Looking back to Sheikh Mohammed’s first winner

The Ruler of Dubai's influence on racing is far from faltering

June is the month of Epsom and Royal Ascot, for most Flat racing aficionados the highlights of the season when champions are crowned and legends are made. Forty years ago this month, it could be argued that the most significant race was not at either of those prestigious venues, but at Brighton.

Three days after John Cherry and Lester Piggott romped home in the Queen Alexandra Stakes to bring the curtain down on Royal Ascot 1977, a 27-year-old from Dubai celebrated his first winner as an owner on the south coast. Hatta’s victory in the Bevendean Maiden Stakes for two-year-old fillies may not have looked particularly significant at the time, yet it marked the first strike for Sheikh Mohammed in British racing, as Sean Magee recalls (pages 48-51).

Fast-forward to the present and the four runners that carried the blue of Godolphin in the Group 2 Dante Stakes at York highlighted the impact and investment Sheikh Mohammed has made in the sport. If we include the Dante winner, Permian, owned by his son Sheikh Hamdan bin Mohammed Al Maktoum, the ruler of Dubai accounted for half the field.

Permian will be supplemented for the Derby after his gutsy display on the Knavesmire and may yet appear in the Godolphin silks, but the son of Teofilo will need to progress in order to topple the might of Coolmore. Running plans for Aidan O’Brien’s Ballydoyle battalion have yet to be finalised and while it looks likely that this month’s cover star Churchill will sidestep Epsom, he still has plenty of arrows to fire after this year’s trials.

Watching the Chester Vase, one felt slightly sorry for the opposition as O’Brien runners dominated the race to occupy the first three positions. The Coolmore ‘lads’ – John Magnier, Michael Tabor and Derrick Smith – are ahead of the pack when it comes to Derby horses, thanks largely to Galileo, sire of Chester Vase first and third Venice Beach and The Anvil, and Dee Stakes victor Cliffs Of Moher. Churchill, of course, is another by the incomparable super sire.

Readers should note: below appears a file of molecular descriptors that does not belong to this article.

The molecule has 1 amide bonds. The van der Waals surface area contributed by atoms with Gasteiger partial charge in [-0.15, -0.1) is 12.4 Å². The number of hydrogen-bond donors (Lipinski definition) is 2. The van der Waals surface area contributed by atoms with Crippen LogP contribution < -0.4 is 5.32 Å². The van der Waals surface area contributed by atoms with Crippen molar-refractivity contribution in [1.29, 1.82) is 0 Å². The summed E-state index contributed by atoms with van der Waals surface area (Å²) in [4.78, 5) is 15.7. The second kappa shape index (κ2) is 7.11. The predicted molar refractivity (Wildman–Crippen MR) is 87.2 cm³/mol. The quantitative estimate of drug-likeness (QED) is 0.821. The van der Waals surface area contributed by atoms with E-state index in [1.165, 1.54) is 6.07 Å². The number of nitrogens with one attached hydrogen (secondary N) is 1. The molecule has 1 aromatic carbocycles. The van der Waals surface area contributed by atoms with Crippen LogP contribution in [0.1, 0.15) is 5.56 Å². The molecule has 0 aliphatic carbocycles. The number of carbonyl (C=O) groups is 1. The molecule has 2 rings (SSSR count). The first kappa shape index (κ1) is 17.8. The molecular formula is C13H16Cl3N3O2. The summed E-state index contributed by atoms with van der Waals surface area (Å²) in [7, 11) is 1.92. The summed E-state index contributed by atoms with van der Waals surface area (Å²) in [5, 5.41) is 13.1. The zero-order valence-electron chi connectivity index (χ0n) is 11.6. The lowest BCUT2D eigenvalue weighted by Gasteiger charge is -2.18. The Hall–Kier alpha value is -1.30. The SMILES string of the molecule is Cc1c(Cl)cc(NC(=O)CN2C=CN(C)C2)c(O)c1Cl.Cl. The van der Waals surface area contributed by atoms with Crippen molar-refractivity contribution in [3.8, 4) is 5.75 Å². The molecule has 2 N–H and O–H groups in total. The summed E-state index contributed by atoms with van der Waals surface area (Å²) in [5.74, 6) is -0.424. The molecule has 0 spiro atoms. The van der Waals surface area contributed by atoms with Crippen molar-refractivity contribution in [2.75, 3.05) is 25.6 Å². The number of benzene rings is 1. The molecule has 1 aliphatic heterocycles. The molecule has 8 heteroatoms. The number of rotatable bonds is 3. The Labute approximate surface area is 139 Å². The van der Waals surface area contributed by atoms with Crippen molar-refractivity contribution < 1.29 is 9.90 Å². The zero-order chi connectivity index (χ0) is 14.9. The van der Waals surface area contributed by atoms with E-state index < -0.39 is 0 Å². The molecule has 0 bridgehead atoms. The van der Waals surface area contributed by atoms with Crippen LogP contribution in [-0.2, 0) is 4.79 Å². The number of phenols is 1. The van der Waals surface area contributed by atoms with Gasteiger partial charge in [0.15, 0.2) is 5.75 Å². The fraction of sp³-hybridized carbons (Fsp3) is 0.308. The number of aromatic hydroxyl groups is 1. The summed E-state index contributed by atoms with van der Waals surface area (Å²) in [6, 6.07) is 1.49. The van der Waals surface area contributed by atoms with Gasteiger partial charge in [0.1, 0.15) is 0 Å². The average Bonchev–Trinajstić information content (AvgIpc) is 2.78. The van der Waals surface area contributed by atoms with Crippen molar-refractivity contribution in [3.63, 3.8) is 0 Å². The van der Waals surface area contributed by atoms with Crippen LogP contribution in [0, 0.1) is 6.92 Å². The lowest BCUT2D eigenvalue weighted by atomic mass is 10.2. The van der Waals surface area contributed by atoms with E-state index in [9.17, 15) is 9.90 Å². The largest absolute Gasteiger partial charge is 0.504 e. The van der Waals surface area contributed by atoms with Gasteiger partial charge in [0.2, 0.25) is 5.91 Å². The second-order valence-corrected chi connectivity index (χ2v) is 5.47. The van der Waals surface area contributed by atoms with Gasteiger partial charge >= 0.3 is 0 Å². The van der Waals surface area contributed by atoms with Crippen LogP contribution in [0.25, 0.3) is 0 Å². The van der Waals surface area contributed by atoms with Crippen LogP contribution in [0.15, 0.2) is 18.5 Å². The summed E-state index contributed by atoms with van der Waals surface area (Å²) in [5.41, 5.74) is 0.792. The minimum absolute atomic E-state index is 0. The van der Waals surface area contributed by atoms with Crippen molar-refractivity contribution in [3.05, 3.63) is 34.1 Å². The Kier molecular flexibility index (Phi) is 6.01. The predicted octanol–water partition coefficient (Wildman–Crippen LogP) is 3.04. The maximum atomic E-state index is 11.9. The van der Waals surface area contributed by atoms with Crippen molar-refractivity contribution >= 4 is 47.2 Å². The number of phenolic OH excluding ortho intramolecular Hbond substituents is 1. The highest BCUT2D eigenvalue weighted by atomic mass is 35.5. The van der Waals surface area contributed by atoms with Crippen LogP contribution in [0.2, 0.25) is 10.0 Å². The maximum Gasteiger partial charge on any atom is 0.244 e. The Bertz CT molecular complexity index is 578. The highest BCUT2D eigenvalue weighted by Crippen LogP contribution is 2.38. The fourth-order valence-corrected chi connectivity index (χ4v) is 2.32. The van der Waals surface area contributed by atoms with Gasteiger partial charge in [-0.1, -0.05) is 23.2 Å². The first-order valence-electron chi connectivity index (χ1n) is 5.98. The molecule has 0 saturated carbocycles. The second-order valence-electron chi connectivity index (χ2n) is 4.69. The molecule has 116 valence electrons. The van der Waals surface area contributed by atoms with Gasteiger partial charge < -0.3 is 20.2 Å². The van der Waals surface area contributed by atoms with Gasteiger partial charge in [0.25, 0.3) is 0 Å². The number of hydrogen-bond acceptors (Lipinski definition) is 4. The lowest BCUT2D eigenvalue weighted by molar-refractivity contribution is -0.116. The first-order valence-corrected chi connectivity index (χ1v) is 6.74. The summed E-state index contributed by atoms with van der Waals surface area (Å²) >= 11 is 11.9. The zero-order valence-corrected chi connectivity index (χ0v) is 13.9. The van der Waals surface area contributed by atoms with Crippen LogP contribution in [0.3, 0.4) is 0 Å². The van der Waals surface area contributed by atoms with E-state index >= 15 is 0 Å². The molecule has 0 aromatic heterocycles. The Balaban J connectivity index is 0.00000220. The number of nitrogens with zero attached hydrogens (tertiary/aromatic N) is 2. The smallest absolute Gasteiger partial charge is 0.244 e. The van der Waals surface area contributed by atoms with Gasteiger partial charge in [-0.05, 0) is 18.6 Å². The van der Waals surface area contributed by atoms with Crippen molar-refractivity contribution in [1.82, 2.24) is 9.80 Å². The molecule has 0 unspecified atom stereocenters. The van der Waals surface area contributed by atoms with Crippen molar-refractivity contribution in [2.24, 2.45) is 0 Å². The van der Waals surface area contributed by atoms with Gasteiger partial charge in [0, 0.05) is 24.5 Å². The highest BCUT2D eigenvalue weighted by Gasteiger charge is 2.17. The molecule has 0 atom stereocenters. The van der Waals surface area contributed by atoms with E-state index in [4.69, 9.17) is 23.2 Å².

Blending speed and stamina, often with a dash of brilliance, Galileo’s runners can seem a breed apart from the progeny of other stallions. One thing is certain – his high-class sons, and there are plenty of them, will have to go some to match their father’s phenomenal achievements at stud.

His impact and investment in racing was highlighted by fielding half the field in the Dante

Robert Cowell wouldn’t turn down training a Derby horse but his undoubted speciality is horses at the opposite end of the distance spectrum. His 70-box Newmarket yard is made up almost exclusively of sprinters, having made his name with fast horses, often procured from other yards and turned into speedsters.

It sounds simple but there is plenty of hard work that goes into both the sourcing and training of Cowell runners. Prohibit got the Group 1 ball rolling in the 2011 King’s Stand Stakes and since then the likes of Jwala and Goldream have kept the trainer’s name in lights.

Tim Richards (Talking To, pages 42-46) finds out how the handler targets potential recruits and what he does differently to give his outfit an edge over his rivals.

As this magazine went to press news came through that trainer Alan Swinbank had passed away at the age of 72. Swinbank, who was based in North Yorkshire, trained a number of runners that readers will be familiar with, including that much-loved globe-trotter Collier Hill, Alfie Flits and Turbo Linn.

He had a real eye for a bargain at the sales and had a superb record in bumpers with Flat-bred cast-offs deemed surplus to requirements by the big breeding operations.

Collier Hill started life by winning a Catterick bumper but went on to record a Group/Grade 1 treble, capturing the Irish St Leger, Canadian International and Hong Kong Vase, earning over £2.3 million in prize-money.

Equally capable under both codes, Swinbank sent out around 800 winners during his distinguished career.

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